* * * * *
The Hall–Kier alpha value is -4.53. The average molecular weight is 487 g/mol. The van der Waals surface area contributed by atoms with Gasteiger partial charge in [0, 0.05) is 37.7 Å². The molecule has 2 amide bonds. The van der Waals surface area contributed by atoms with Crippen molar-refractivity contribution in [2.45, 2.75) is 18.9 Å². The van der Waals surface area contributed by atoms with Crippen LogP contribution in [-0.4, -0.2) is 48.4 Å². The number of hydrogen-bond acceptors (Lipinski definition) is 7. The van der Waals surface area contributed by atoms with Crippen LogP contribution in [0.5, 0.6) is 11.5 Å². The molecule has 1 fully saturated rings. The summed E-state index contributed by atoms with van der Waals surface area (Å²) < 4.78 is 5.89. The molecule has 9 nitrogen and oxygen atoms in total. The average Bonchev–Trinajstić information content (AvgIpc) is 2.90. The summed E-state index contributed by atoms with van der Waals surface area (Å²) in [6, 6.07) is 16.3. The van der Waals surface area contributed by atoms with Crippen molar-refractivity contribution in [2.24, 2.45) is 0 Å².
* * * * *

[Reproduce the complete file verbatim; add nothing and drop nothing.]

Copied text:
The Hall–Kier alpha value is -4.53. The average molecular weight is 487 g/mol. The van der Waals surface area contributed by atoms with Gasteiger partial charge in [0, 0.05) is 37.7 Å². The molecule has 2 amide bonds. The van der Waals surface area contributed by atoms with Crippen molar-refractivity contribution in [2.45, 2.75) is 18.9 Å². The van der Waals surface area contributed by atoms with Crippen LogP contribution in [-0.4, -0.2) is 48.4 Å². The number of hydrogen-bond acceptors (Lipinski definition) is 7. The van der Waals surface area contributed by atoms with Crippen LogP contribution in [0.5, 0.6) is 11.5 Å². The molecule has 1 fully saturated rings. The summed E-state index contributed by atoms with van der Waals surface area (Å²) < 4.78 is 5.89. The molecule has 9 nitrogen and oxygen atoms in total. The average Bonchev–Trinajstić information content (AvgIpc) is 2.90. The summed E-state index contributed by atoms with van der Waals surface area (Å²) in [6, 6.07) is 16.3. The van der Waals surface area contributed by atoms with Crippen molar-refractivity contribution in [2.24, 2.45) is 0 Å².